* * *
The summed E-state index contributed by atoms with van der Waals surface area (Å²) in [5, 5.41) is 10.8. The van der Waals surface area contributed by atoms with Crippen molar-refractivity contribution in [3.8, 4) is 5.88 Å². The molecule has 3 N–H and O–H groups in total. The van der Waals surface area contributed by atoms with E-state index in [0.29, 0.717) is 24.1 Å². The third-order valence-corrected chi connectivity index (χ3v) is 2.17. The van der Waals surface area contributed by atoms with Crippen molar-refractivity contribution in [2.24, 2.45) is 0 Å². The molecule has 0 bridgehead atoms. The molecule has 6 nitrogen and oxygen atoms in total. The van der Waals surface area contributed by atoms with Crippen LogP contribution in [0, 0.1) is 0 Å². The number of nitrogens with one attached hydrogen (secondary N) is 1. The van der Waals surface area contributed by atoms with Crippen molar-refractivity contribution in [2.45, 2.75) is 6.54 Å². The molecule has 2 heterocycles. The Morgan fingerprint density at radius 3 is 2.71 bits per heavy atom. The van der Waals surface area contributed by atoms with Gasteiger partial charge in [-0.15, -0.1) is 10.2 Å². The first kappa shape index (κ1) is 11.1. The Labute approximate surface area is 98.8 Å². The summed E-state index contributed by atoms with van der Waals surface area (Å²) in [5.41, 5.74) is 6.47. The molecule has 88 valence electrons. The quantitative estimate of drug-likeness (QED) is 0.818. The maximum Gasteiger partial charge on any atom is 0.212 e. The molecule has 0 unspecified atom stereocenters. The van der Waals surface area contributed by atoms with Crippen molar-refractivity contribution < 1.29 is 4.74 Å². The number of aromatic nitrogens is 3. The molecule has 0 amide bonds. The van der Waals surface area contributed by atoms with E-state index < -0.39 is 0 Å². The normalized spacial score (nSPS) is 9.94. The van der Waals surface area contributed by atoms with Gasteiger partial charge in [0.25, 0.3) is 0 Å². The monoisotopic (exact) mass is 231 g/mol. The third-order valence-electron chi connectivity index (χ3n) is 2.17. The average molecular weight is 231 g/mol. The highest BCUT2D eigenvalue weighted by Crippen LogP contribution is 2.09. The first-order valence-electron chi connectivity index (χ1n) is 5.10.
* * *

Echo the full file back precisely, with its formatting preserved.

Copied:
The summed E-state index contributed by atoms with van der Waals surface area (Å²) in [5, 5.41) is 10.8. The van der Waals surface area contributed by atoms with Crippen molar-refractivity contribution in [3.8, 4) is 5.88 Å². The molecule has 3 N–H and O–H groups in total. The van der Waals surface area contributed by atoms with E-state index in [0.29, 0.717) is 24.1 Å². The third-order valence-corrected chi connectivity index (χ3v) is 2.17. The van der Waals surface area contributed by atoms with Crippen molar-refractivity contribution in [2.24, 2.45) is 0 Å². The molecule has 0 bridgehead atoms. The molecule has 6 nitrogen and oxygen atoms in total. The van der Waals surface area contributed by atoms with Crippen LogP contribution in [0, 0.1) is 0 Å². The number of nitrogens with one attached hydrogen (secondary N) is 1. The van der Waals surface area contributed by atoms with Crippen molar-refractivity contribution in [2.45, 2.75) is 6.54 Å². The molecule has 2 heterocycles. The Morgan fingerprint density at radius 3 is 2.71 bits per heavy atom. The van der Waals surface area contributed by atoms with Gasteiger partial charge in [-0.15, -0.1) is 10.2 Å². The first kappa shape index (κ1) is 11.1. The Labute approximate surface area is 98.8 Å². The summed E-state index contributed by atoms with van der Waals surface area (Å²) in [5.41, 5.74) is 6.47. The molecule has 88 valence electrons. The quantitative estimate of drug-likeness (QED) is 0.818. The maximum Gasteiger partial charge on any atom is 0.212 e. The molecule has 0 unspecified atom stereocenters. The van der Waals surface area contributed by atoms with Crippen molar-refractivity contribution < 1.29 is 4.74 Å². The number of aromatic nitrogens is 3. The molecule has 0 amide bonds. The van der Waals surface area contributed by atoms with E-state index < -0.39 is 0 Å². The normalized spacial score (nSPS) is 9.94. The van der Waals surface area contributed by atoms with Gasteiger partial charge in [0.25, 0.3) is 0 Å². The monoisotopic (exact) mass is 231 g/mol. The third-order valence-electron chi connectivity index (χ3n) is 2.17. The average molecular weight is 231 g/mol. The highest BCUT2D eigenvalue weighted by Crippen LogP contribution is 2.09. The first-order valence-electron chi connectivity index (χ1n) is 5.10.